- Recent statements by Fed members have been confusing, with some members expressing near-term optimism and others expressing caution about the medium- and longer-term outlook.
- The medium- and longer-term outlook is concerning, due to downside risks for inflation, disappointing productivity growth and limits to monetary policy. We expect Janet Yellen to focus on these medium- and longer-term concerns in her speech this Friday.
- The conditions for the Fed to hike rates again—above-trend growth, improved financial conditions, and rising inflation expectations—have not been met, which is another reason why Yellen is likely to avoid the question of the timing of the next hike and focus instead on the bigger picture considerations.
A set of conflicting comments by Federal Reserve (Fed) members in the run up to Fed Chair Janet Yellen’s speech this Friday has raised questions about the direction of US monetary policy both through the end of the year and beyond. On the one hand, New York Fed President Bill Dudley said that, in his estimation, the bond market is underpricing the chances of the Fed raising rates at least once by the end of this year. On the other hand, both the minutes of the July Fed meeting and San Francisco Fed President John Williams raised the possibility of growth and inflation remaining low for the foreseeable future, which in turn would cause monetary policymakers to explore new and creative ways to ease policy.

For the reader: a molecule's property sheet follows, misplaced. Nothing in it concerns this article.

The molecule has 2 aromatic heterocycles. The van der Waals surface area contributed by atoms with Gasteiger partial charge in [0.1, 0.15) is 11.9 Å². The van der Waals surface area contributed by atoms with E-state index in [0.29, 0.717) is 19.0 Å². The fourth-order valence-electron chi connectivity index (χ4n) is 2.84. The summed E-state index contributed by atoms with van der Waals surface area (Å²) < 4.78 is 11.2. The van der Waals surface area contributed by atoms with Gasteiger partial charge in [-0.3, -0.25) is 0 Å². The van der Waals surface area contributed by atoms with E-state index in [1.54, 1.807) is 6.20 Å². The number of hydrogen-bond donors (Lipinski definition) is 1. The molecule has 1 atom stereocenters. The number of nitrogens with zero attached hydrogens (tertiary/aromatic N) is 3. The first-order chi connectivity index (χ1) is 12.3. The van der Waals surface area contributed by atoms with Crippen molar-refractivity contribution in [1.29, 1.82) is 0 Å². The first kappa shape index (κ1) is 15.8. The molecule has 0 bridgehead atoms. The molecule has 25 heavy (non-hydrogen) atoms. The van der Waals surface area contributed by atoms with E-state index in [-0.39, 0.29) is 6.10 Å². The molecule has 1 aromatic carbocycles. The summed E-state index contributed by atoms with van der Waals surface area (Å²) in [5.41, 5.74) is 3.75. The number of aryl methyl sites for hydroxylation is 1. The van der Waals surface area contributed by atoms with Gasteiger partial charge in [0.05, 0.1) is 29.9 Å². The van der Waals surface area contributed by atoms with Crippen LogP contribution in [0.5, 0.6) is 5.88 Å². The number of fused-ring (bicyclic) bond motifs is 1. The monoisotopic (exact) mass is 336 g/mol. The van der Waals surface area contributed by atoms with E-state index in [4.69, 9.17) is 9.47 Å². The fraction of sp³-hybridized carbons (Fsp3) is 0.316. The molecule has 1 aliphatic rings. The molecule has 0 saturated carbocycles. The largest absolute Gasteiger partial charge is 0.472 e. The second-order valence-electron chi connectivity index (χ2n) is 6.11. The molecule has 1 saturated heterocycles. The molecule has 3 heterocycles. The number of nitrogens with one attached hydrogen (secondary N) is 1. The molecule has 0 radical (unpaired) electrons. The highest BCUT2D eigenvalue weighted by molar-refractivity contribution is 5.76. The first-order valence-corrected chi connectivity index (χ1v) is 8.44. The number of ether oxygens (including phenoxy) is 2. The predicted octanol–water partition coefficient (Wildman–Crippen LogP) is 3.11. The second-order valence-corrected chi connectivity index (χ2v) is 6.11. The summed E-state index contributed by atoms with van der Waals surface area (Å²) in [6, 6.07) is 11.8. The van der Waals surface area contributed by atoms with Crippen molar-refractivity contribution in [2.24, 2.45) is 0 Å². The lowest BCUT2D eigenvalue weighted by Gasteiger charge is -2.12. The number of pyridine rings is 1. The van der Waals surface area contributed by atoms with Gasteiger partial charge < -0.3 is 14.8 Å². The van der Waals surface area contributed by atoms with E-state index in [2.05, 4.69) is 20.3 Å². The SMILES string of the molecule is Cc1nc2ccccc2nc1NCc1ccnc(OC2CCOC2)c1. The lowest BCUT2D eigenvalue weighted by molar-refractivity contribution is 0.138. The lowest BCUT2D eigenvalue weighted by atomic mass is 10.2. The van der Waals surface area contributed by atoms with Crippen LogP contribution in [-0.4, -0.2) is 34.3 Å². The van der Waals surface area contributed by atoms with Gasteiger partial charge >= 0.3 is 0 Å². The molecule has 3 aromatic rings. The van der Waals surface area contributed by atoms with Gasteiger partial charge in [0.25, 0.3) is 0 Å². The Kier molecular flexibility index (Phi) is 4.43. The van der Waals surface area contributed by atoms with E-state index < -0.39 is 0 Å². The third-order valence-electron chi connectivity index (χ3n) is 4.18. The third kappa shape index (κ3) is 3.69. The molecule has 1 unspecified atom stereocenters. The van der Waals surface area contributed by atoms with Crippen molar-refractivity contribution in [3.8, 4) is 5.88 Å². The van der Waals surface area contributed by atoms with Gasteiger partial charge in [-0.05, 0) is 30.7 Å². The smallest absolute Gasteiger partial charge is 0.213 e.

Part of the difference between the two sets of comments can be attributed to differences in the relevant time frame: Dudley seems to be referring to raising rates in the near term, while the Fed minutes and Williams are referring to more medium- or even long-term considerations. Probably more importantly, however, some of the difference between the two comments can be attributed to the difference between expressing an outlook for growth in the second half of the year (the Fed is optimistic) and expressing a broader set of concerns about the asymmetry of the risks to the outlook and the efficacy of monetary policy (the Fed is worried about both downside risks and the limited efficacy of policy at the zero lower bound).